Duane Mangskau, a Hillandale production manager, told the committee that Hillandale had ended its marketing relationship with Wright County Egg.
Representative Bruce Braley, a Democrat of Iowa, asked Austin DeCoster, “How is it possible that after all this time we have another DeCoster egg facility involved in a half-billion egg recall?”
Mr. DeCoster responded, “The question is complicated, sir.”
Pictures taken at the DeCoster facilities of barns bursting with manure, manure flowing under barn doors, and barns with dead rodents, chickens and flies were shown at the hearing. Members of the panel expressed outrage that inspectors found such conditions even though the DeCosters were alerted days before inspectors appeared that the company’s eggs had been contaminated.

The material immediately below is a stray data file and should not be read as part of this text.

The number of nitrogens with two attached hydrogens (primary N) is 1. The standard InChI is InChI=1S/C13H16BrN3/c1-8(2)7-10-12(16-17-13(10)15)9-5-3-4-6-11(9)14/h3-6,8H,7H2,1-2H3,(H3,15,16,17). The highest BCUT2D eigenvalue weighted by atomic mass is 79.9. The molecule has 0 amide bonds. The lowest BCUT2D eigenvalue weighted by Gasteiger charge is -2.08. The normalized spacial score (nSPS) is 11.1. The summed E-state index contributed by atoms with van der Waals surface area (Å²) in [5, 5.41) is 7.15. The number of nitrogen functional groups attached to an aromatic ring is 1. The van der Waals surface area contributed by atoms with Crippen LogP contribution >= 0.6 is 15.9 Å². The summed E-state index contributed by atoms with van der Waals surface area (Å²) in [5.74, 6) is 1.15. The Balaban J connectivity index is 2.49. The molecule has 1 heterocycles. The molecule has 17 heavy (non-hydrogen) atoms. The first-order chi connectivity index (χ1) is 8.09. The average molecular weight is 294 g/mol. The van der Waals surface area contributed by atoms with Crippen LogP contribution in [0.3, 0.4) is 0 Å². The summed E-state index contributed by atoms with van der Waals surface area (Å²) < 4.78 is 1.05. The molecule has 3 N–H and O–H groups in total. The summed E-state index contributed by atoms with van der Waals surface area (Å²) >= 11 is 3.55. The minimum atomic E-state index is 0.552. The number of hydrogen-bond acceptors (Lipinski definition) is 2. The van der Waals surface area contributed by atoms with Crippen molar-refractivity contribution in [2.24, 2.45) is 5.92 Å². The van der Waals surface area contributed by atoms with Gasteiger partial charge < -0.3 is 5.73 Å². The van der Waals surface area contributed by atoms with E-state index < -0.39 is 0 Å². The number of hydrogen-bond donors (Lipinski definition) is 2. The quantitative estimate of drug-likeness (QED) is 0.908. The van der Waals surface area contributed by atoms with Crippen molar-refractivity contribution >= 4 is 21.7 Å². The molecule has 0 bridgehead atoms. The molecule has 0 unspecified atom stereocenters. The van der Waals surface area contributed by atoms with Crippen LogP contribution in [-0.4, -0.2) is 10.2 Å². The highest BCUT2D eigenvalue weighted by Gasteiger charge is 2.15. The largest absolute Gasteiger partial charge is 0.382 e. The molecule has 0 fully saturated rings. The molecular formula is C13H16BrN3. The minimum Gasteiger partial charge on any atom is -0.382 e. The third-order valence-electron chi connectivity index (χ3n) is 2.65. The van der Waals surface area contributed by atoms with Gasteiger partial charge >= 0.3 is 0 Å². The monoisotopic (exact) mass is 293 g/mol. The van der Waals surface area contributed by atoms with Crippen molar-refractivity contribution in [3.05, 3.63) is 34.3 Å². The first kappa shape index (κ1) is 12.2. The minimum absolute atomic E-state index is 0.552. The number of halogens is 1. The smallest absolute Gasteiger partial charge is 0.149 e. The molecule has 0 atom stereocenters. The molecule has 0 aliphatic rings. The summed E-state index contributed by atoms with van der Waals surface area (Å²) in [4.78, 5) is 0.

“DeCoster farms have had warning after warning” for decades, said Representative Henry A. Waxman, a California Democrat. “Yet they continue to raise chickens in slovenly conditions and to make millions of dollars by selling contaminated eggs.”
The hearing was briefly interrupted by two animal welfare advocates who unfurled an anti-egg banner and repeatedly chanted: “All eggs kill!” Police officers escorted them from the room.
Dr. Joshua M. Sharfstein, the F.D.A.’s principal deputy commissioner, told the panel that the F.D.A. needed new powers and money to help prevent further food contamination outbreaks, both of which are provided for in legislation that the House passed last year but that has been languishing in the Senate. “We need this bill to help protect the safety of the food supply,” he said.